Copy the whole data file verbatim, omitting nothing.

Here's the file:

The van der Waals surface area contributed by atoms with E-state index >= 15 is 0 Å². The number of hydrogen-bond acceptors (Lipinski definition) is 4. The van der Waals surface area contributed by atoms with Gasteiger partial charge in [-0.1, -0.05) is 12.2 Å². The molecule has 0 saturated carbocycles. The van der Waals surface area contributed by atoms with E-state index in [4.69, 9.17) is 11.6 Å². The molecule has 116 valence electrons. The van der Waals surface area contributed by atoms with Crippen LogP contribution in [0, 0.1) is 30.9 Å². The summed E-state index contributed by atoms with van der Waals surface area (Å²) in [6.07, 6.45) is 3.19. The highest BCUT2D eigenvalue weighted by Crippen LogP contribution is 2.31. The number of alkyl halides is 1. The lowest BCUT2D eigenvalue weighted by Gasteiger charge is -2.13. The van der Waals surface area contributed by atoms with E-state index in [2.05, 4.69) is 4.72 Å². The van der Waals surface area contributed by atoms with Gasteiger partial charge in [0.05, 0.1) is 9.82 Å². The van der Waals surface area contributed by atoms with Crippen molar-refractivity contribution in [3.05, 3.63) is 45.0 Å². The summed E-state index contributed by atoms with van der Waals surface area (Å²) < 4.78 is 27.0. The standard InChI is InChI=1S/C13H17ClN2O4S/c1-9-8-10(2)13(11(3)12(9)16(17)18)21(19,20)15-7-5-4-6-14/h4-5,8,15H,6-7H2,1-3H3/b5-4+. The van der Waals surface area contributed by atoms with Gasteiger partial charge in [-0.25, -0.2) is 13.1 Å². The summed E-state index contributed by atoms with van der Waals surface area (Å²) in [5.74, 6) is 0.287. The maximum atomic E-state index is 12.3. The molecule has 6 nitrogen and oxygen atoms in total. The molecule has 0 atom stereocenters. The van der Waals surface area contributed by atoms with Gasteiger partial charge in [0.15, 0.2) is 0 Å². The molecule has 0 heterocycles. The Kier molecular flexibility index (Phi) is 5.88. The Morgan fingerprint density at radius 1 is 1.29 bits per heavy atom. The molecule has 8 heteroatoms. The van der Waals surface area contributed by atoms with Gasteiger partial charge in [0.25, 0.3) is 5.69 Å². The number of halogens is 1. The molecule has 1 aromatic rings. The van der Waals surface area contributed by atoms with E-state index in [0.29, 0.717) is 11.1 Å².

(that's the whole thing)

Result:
The van der Waals surface area contributed by atoms with E-state index >= 15 is 0 Å². The number of hydrogen-bond acceptors (Lipinski definition) is 4. The van der Waals surface area contributed by atoms with Gasteiger partial charge in [-0.1, -0.05) is 12.2 Å². The molecule has 0 saturated carbocycles. The van der Waals surface area contributed by atoms with E-state index in [4.69, 9.17) is 11.6 Å². The molecule has 116 valence electrons. The van der Waals surface area contributed by atoms with Crippen LogP contribution in [0, 0.1) is 30.9 Å². The summed E-state index contributed by atoms with van der Waals surface area (Å²) in [6.07, 6.45) is 3.19. The highest BCUT2D eigenvalue weighted by Crippen LogP contribution is 2.31. The number of alkyl halides is 1. The lowest BCUT2D eigenvalue weighted by Gasteiger charge is -2.13. The van der Waals surface area contributed by atoms with E-state index in [2.05, 4.69) is 4.72 Å². The van der Waals surface area contributed by atoms with Gasteiger partial charge in [0.05, 0.1) is 9.82 Å². The van der Waals surface area contributed by atoms with Crippen molar-refractivity contribution in [3.05, 3.63) is 45.0 Å². The summed E-state index contributed by atoms with van der Waals surface area (Å²) < 4.78 is 27.0. The standard InChI is InChI=1S/C13H17ClN2O4S/c1-9-8-10(2)13(11(3)12(9)16(17)18)21(19,20)15-7-5-4-6-14/h4-5,8,15H,6-7H2,1-3H3/b5-4+. The van der Waals surface area contributed by atoms with Gasteiger partial charge in [-0.25, -0.2) is 13.1 Å². The summed E-state index contributed by atoms with van der Waals surface area (Å²) in [5.74, 6) is 0.287. The maximum atomic E-state index is 12.3. The molecule has 6 nitrogen and oxygen atoms in total. The molecule has 0 atom stereocenters. The van der Waals surface area contributed by atoms with Gasteiger partial charge in [0.15, 0.2) is 0 Å². The molecule has 0 heterocycles. The Kier molecular flexibility index (Phi) is 5.88. The Morgan fingerprint density at radius 1 is 1.29 bits per heavy atom. The molecule has 8 heteroatoms. The van der Waals surface area contributed by atoms with Gasteiger partial charge in [0.25, 0.3) is 5.69 Å². The number of halogens is 1. The molecule has 1 aromatic rings. The van der Waals surface area contributed by atoms with E-state index in [0.29, 0.717) is 11.1 Å².